As you may recall, one of my roles is chief technical officer (CTO) at LogiSwitch where our main claim to fame is our adaptive NoBounce technology.
Switches bounce. That’s what they do. When you flick a toggle switch or press a pushbutton, its contacts might bounce 100+ times over a period of multiple milliseconds. This can be a major problem if the switch is driving a microcontroller programed to do something on every activation it sees.
If you search the internet, you will quickly discover a cornucopia of purported solutions—both hardware and software—some of them even work. But if you want to be 100% sure, then you will use a teeny-tiny LogiSwitch chip, which debounces the signal from your switch for you (see also The Ultimate Guide to Switch Debounce).
Recently, one of our customers emailed me asking for schematic symbols and PCB layout footprints for some of our chips. Our VP of Sales and Marketing, Steve Pollock, volunteered to sort this out. Steve says that this turned out to be more complicated than he had anticipated. He first contracted with one company he found on the internet, but the results they returned were horrible (sad face).
Eventually, someone told Steve he should contact the folks at SnapEDA, which we can think of as “Google for electronic components.” A Y Combinator company, SnapEDA has a model library synthesis tool that generates CAD models for all of the most popular PCB layout tools. But SnapEDA is much more than that because, when you search for components, it not only gives you free CAD models—it also tells you about the suppliers and availability of the components.
SnapEDA’s database contains millions of models and is relied on by 1.4+ million electrical engineers, including those from SpaceX, Meta, and Medtronic.
To cut a long story short (which is contrary to the way I usually do things), Steve reached out to the guys and gals at SnapEDA, and was awestruck with the result. Steve says that the chaps and chapesses at SnapEDA are a delight to work with; also, that he was very impressed with their efficiency and professionalism. Now, all of our LogiSwitch chips have corresponding CAD models on the SnapEDA platform (click here to see a press release with the links to the LogiSwitch models on the SnapEDA website).
The reason I’m waffling on about all this here is that I just received an email from the folks at SnapEDA saying that they’ve been collaborating with their counterparts at Nicomatic. As they said in their email:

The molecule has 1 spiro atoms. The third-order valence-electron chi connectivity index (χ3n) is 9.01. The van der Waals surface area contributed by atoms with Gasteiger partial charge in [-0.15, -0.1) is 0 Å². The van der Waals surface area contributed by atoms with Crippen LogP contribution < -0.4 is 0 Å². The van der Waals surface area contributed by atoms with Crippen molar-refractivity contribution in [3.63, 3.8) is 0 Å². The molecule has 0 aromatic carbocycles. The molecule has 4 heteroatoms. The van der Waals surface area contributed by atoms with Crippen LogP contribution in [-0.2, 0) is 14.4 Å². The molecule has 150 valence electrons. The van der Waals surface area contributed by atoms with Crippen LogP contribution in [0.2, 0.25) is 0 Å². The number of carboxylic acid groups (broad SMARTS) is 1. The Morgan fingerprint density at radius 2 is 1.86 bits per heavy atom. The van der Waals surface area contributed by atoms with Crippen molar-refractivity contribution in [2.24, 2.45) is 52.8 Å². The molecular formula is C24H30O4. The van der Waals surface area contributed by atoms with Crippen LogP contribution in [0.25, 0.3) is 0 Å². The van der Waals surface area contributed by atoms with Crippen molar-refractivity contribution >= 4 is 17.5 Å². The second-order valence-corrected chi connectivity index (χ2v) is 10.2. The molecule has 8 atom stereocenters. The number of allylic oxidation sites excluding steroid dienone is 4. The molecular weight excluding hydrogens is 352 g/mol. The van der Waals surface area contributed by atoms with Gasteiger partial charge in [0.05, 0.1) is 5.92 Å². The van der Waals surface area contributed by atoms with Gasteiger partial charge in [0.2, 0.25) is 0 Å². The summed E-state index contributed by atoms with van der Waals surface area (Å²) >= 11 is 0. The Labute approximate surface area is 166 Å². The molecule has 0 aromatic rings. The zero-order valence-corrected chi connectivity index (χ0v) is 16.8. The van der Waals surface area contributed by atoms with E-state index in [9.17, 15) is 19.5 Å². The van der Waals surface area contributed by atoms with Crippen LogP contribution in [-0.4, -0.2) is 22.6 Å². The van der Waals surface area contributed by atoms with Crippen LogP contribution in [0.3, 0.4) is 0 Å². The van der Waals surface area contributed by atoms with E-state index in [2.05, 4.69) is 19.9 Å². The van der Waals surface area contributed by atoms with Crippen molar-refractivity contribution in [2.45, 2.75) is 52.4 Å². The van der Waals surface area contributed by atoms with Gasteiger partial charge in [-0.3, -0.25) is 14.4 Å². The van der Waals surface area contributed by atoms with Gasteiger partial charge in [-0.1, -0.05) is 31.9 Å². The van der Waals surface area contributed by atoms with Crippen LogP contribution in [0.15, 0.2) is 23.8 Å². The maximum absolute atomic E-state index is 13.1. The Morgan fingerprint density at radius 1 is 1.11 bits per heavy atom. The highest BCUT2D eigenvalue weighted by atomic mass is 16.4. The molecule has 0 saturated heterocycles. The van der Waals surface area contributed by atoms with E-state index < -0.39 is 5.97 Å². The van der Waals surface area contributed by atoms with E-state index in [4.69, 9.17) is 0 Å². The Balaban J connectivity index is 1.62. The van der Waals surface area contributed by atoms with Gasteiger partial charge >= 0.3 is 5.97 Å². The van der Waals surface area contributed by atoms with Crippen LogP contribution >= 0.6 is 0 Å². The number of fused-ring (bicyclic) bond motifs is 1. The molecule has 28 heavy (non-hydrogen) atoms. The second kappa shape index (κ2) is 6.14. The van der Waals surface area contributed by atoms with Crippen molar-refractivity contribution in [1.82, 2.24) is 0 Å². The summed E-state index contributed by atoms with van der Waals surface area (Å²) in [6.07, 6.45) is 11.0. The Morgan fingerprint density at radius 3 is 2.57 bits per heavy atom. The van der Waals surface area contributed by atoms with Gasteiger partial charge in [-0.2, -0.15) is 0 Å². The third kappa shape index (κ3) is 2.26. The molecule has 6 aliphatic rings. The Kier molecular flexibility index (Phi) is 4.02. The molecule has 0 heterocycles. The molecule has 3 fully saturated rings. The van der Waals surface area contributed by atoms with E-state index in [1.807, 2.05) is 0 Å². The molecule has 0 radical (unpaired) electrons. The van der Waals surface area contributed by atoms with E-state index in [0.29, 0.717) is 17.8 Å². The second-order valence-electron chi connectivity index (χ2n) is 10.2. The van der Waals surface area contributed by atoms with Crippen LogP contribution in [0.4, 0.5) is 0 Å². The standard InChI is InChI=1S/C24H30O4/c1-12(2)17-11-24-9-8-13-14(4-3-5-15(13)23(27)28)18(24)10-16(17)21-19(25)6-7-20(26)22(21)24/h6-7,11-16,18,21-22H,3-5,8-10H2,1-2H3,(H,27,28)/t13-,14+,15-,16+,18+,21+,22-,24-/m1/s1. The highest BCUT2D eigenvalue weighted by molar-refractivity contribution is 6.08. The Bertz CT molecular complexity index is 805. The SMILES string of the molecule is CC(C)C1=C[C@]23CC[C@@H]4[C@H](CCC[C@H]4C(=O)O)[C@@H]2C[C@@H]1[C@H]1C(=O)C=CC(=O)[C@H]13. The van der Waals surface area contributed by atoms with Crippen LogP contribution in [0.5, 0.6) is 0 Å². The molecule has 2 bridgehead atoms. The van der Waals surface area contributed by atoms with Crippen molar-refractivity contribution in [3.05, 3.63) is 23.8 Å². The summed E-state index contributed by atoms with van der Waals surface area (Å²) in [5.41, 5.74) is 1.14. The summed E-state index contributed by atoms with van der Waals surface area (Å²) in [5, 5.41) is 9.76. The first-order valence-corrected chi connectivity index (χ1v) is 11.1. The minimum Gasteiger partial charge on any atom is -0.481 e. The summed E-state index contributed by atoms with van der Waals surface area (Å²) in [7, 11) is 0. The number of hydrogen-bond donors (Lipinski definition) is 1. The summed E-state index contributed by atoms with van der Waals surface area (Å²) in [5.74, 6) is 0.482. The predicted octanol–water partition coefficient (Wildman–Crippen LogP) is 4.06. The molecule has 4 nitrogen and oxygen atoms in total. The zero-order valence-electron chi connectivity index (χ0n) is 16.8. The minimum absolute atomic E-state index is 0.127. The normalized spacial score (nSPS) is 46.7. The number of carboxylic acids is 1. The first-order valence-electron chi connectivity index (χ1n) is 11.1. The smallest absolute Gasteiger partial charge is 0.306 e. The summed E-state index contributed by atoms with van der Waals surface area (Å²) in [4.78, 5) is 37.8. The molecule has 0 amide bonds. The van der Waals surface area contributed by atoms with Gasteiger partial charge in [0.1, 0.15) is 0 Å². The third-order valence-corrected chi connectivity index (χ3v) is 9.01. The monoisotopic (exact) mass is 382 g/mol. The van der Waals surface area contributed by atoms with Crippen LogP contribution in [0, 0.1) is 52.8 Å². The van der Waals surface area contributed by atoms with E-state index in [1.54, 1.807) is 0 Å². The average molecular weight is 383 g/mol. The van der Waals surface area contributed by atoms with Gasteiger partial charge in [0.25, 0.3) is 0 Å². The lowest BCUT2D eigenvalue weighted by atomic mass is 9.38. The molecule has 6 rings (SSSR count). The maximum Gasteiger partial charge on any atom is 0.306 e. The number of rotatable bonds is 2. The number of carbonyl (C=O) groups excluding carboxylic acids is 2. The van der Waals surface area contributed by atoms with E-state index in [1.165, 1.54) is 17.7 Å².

With this new collaboration, engineers can now instantly generate and download models for Nicomatic’s 220 and 320 two-row micro connector series. Over 8 million connector configurations are available. Options range from 4 to 60 for signal contacts and 4 to 54 for coaxial or power contacts with locking or racking fixings. The models can be used in a wide selection of applications including aerospace, defense, medical equipment, transportation and more.
To generate the parts, engineers simply need to go to Nicomatic’s micro connector configurator for the 220 or 320 series and choose the part configuration of their preference. Once done, they can click on the SnapEDA website button on the PCB footprint section to generate the CAD model and download it instantly.
The CAD model generator has been designed and verified by SnapEDA’s engineering team. The models have undergone a rigorous quality assurance process powered by SnapEDA’s patented verification technology.
The models are designed following a combination of Nicomatic’s recommended patterns, IPC-7351B, and SnapEDA’s internal standards. To give engineers transparency into manufacturability, they can also view an automated quality report after the model has been generated.
The libraries can be downloaded for free in over 15 different PCB design formats including Altium, Cadence OrCAD/Allegro, KiCad, Autodesk EAGLE and Fusion360, Proteus, PADS and more. The connectors can be used in a wide range of applications including aerospace, industrial automation, medical equipment, transportation and many more.
Well, I don’t know about you, but I think the guys and gals at SnapEDA have covered all of the bases. And the great thing for your humble narrator (I pride myself on my humility) is that—just this once—I didn’t have to do anything myself because Steve and the folks at SnapEDA did everything for me. “Oh, frabjous day!” is all I can say.
Another good provider of component libraries is https://www.ultralibrarian.com . They claim to have the world’s largest CAD library, and they also have a good selection of reference designs. BTW- they’re just down the road from you. Their CEO is Frank Frank (that’s not a typo). Tell him I said hi.
Frankly, I’m confused, but I’ll take your word for it. I’ll try to get in touch with Frank when I get a spare moment — thanks Rick — Max